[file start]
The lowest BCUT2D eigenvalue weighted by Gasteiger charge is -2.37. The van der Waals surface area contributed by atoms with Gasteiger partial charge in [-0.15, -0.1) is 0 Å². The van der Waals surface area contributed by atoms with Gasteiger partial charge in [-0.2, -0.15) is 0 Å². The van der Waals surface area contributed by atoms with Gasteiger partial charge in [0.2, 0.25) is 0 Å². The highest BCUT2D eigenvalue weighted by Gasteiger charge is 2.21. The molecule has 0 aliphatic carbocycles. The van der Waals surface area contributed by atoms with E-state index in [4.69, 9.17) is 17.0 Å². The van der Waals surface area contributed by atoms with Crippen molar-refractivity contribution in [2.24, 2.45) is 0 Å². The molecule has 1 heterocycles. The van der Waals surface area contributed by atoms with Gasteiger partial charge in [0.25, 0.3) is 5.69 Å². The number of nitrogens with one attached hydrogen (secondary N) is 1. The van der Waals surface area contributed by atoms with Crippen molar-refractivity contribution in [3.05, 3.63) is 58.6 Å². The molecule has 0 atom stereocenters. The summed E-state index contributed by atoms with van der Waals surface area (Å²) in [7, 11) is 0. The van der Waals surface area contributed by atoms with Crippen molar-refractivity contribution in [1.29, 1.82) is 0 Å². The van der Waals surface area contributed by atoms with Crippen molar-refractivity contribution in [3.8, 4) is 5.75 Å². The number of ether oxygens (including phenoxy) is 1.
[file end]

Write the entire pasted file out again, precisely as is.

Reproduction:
The lowest BCUT2D eigenvalue weighted by Gasteiger charge is -2.37. The van der Waals surface area contributed by atoms with Gasteiger partial charge in [-0.15, -0.1) is 0 Å². The van der Waals surface area contributed by atoms with Gasteiger partial charge in [-0.2, -0.15) is 0 Å². The van der Waals surface area contributed by atoms with Gasteiger partial charge in [0.2, 0.25) is 0 Å². The highest BCUT2D eigenvalue weighted by Gasteiger charge is 2.21. The molecule has 0 aliphatic carbocycles. The van der Waals surface area contributed by atoms with E-state index in [4.69, 9.17) is 17.0 Å². The van der Waals surface area contributed by atoms with Crippen molar-refractivity contribution in [2.24, 2.45) is 0 Å². The molecule has 1 heterocycles. The van der Waals surface area contributed by atoms with Gasteiger partial charge in [0.25, 0.3) is 5.69 Å². The number of nitrogens with one attached hydrogen (secondary N) is 1. The van der Waals surface area contributed by atoms with Crippen molar-refractivity contribution in [3.05, 3.63) is 58.6 Å². The molecule has 0 atom stereocenters. The summed E-state index contributed by atoms with van der Waals surface area (Å²) in [7, 11) is 0. The van der Waals surface area contributed by atoms with Crippen molar-refractivity contribution in [1.29, 1.82) is 0 Å². The van der Waals surface area contributed by atoms with Crippen molar-refractivity contribution in [3.8, 4) is 5.75 Å². The number of ether oxygens (including phenoxy) is 1.